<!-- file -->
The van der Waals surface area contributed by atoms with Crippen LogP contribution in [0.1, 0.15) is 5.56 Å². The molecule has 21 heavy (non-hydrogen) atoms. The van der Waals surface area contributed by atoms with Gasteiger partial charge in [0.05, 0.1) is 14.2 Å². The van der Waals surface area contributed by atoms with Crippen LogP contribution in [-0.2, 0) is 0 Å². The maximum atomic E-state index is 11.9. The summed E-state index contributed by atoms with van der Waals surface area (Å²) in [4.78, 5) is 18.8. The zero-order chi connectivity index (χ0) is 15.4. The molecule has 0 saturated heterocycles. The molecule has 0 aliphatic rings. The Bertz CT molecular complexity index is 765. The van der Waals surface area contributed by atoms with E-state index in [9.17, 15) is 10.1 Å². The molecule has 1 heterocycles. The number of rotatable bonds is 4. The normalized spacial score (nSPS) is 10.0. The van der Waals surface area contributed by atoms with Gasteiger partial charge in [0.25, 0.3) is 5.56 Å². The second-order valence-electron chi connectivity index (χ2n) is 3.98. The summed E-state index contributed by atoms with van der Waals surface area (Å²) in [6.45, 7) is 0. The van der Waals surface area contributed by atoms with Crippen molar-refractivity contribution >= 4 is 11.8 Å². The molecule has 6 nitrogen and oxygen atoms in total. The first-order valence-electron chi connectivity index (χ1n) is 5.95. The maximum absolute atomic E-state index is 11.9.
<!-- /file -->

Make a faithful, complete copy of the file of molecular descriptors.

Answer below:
The van der Waals surface area contributed by atoms with Crippen LogP contribution in [0.1, 0.15) is 5.56 Å². The molecule has 21 heavy (non-hydrogen) atoms. The van der Waals surface area contributed by atoms with Gasteiger partial charge in [0.05, 0.1) is 14.2 Å². The van der Waals surface area contributed by atoms with Crippen LogP contribution in [-0.2, 0) is 0 Å². The maximum atomic E-state index is 11.9. The summed E-state index contributed by atoms with van der Waals surface area (Å²) in [4.78, 5) is 18.8. The zero-order chi connectivity index (χ0) is 15.4. The molecule has 0 saturated heterocycles. The molecule has 0 aliphatic rings. The Bertz CT molecular complexity index is 765. The van der Waals surface area contributed by atoms with E-state index in [9.17, 15) is 10.1 Å². The molecule has 1 heterocycles. The number of rotatable bonds is 4. The normalized spacial score (nSPS) is 10.0. The van der Waals surface area contributed by atoms with Gasteiger partial charge in [0.25, 0.3) is 5.56 Å². The second-order valence-electron chi connectivity index (χ2n) is 3.98. The summed E-state index contributed by atoms with van der Waals surface area (Å²) in [6.45, 7) is 0. The van der Waals surface area contributed by atoms with Crippen molar-refractivity contribution >= 4 is 11.8 Å². The molecule has 6 nitrogen and oxygen atoms in total. The first-order valence-electron chi connectivity index (χ1n) is 5.95. The maximum absolute atomic E-state index is 11.9.